Check This With A Refurbished PSU

With all that said, there’s a few of OTHER things I would recommend that you do when first receiving a refurbished product. Firstly you should inspect it for any damage – a small scratch might be expected, but a dent would not be.

Scratch on PSU
A small scratch on the refurb PSU I purchased

THEN you should test the item as much as you can. In this case, I’ll get it into a proper build as soon as possible, and then run through some stress tests – such as with Prime95, Realbench or OCCT. You certainly don’t want to have a refurbished product lying around in the corner of your room for half a year before you finally go to use it, and then realize that it has a fault.

You should also check the warranty length for the product. While a good quality PSU is unlikely to fail quickly, some refurbished items only come with a 1 or 3 month warranty period – and that’s not really ideal. And it does look like Corsair DO only offer a 90 day warranty in many parts of the world, which seems a bit rubbish to me, to be honest – especially because Corsair’s PSUs (the full price ones) usually have a 5 to 10 year warranty. The RM750e that I purchased comes with a 1 year warranty in the UK, which I personally find acceptable (sort of) – although it is a little disappointing because the usual warranty on this is 7 years on this. I did pay substantially less than the full price though, so it’s definitely a “buyer beware” type situation.

So that pretty much sums up my views on refurbished electronics, and particularly refurbished  PSUs. Before buying the item, there’s always going to be a fear of the unknown that THIS was originally a genuinely bad unit that had a capacitor blow or something, and then it needed LOADS and loads of repairs. But a reputable company like Corsair would probably just throw such a unit. It’s actually much more likely that someone just opened the box and then changed their mind, or it only had a very minor defect – like a scratch. And because Corsair then thoroughly tested it in their factory and underwritten this with a 1 year warranty (in this particular case), I’m actually happy  – especially because I will immediately test that this works as well, as part of an actual build.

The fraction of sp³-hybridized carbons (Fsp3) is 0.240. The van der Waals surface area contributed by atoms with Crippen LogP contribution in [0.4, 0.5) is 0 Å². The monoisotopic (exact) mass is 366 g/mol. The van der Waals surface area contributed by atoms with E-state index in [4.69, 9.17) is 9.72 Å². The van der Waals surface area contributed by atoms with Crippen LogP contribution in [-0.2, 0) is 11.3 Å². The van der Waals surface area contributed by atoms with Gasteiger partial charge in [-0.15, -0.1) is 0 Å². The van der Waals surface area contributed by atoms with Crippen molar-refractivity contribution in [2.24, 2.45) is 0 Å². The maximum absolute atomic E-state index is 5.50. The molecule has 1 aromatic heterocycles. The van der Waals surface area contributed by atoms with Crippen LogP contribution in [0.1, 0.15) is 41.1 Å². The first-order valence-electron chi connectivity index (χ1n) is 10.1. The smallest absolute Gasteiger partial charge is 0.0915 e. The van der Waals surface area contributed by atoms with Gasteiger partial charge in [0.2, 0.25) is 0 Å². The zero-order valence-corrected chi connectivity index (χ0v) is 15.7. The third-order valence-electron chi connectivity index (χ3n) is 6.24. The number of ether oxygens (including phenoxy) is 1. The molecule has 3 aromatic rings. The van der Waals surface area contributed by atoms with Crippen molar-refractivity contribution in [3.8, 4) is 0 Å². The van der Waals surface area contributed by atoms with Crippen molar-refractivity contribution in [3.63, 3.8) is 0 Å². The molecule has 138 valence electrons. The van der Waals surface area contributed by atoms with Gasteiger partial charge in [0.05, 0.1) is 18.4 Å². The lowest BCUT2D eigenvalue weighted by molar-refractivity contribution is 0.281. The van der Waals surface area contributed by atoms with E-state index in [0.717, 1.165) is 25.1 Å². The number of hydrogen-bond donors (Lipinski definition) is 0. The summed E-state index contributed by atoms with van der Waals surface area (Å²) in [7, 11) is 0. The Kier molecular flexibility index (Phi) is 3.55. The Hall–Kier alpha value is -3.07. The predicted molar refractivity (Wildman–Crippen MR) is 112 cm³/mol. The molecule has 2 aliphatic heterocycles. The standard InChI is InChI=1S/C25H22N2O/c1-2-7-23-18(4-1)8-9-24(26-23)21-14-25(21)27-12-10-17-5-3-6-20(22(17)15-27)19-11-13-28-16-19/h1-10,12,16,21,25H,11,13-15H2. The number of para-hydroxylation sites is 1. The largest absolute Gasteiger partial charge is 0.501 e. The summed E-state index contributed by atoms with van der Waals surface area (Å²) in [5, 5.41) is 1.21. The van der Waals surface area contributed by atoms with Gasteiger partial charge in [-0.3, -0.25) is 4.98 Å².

And that wraps up today’s short video. Would you ever buy a refurbished PSU? Please let me know either way down in the comments.

cropped A picture of me Tristan
About Tristan Perry

Tristan has been interested in computer hardware and software since he was 10 years old. He has built loads of computers over the years, along with installing, modifying and writing software (he's a backend software developer 'by trade').

Tristan also has an academic background in technology (in Math and Computer Science), so he enjoys drilling into the deeper aspects of technology.

Tristan is also an avid PC gamer, with FFX and Rocket League being his favorite games.

If you have any questions, feedback or suggestions about this article, please leave a comment below. Please note that all comments go into a moderation queue (to prevent blog spam). Your comment will be manually reviewed and approved by Tristan in less than a week. Thanks!

Leave a comment